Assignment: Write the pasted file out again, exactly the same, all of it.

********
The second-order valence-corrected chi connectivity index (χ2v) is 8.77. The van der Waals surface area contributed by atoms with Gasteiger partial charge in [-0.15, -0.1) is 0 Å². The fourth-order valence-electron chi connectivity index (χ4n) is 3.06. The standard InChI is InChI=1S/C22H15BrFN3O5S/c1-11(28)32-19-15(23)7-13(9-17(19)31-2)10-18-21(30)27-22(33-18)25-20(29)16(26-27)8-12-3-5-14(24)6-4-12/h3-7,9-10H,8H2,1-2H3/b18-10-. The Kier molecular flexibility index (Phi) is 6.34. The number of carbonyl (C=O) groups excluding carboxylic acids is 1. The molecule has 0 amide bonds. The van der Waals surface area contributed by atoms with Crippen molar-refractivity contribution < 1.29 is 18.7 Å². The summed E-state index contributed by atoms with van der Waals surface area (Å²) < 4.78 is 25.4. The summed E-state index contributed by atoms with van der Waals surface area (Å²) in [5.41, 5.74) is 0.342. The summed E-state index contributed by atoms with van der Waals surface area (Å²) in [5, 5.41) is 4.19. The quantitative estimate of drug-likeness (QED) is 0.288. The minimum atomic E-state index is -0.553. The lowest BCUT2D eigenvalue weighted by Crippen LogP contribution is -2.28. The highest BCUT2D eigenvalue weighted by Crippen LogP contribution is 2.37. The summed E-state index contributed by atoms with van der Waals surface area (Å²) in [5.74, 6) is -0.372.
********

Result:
The second-order valence-corrected chi connectivity index (χ2v) is 8.77. The van der Waals surface area contributed by atoms with Gasteiger partial charge in [-0.15, -0.1) is 0 Å². The fourth-order valence-electron chi connectivity index (χ4n) is 3.06. The standard InChI is InChI=1S/C22H15BrFN3O5S/c1-11(28)32-19-15(23)7-13(9-17(19)31-2)10-18-21(30)27-22(33-18)25-20(29)16(26-27)8-12-3-5-14(24)6-4-12/h3-7,9-10H,8H2,1-2H3/b18-10-. The Kier molecular flexibility index (Phi) is 6.34. The number of carbonyl (C=O) groups excluding carboxylic acids is 1. The molecule has 0 amide bonds. The van der Waals surface area contributed by atoms with Crippen molar-refractivity contribution < 1.29 is 18.7 Å². The summed E-state index contributed by atoms with van der Waals surface area (Å²) < 4.78 is 25.4. The summed E-state index contributed by atoms with van der Waals surface area (Å²) in [5.41, 5.74) is 0.342. The summed E-state index contributed by atoms with van der Waals surface area (Å²) in [5, 5.41) is 4.19. The quantitative estimate of drug-likeness (QED) is 0.288. The minimum atomic E-state index is -0.553. The lowest BCUT2D eigenvalue weighted by Crippen LogP contribution is -2.28. The highest BCUT2D eigenvalue weighted by Crippen LogP contribution is 2.37. The summed E-state index contributed by atoms with van der Waals surface area (Å²) in [5.74, 6) is -0.372.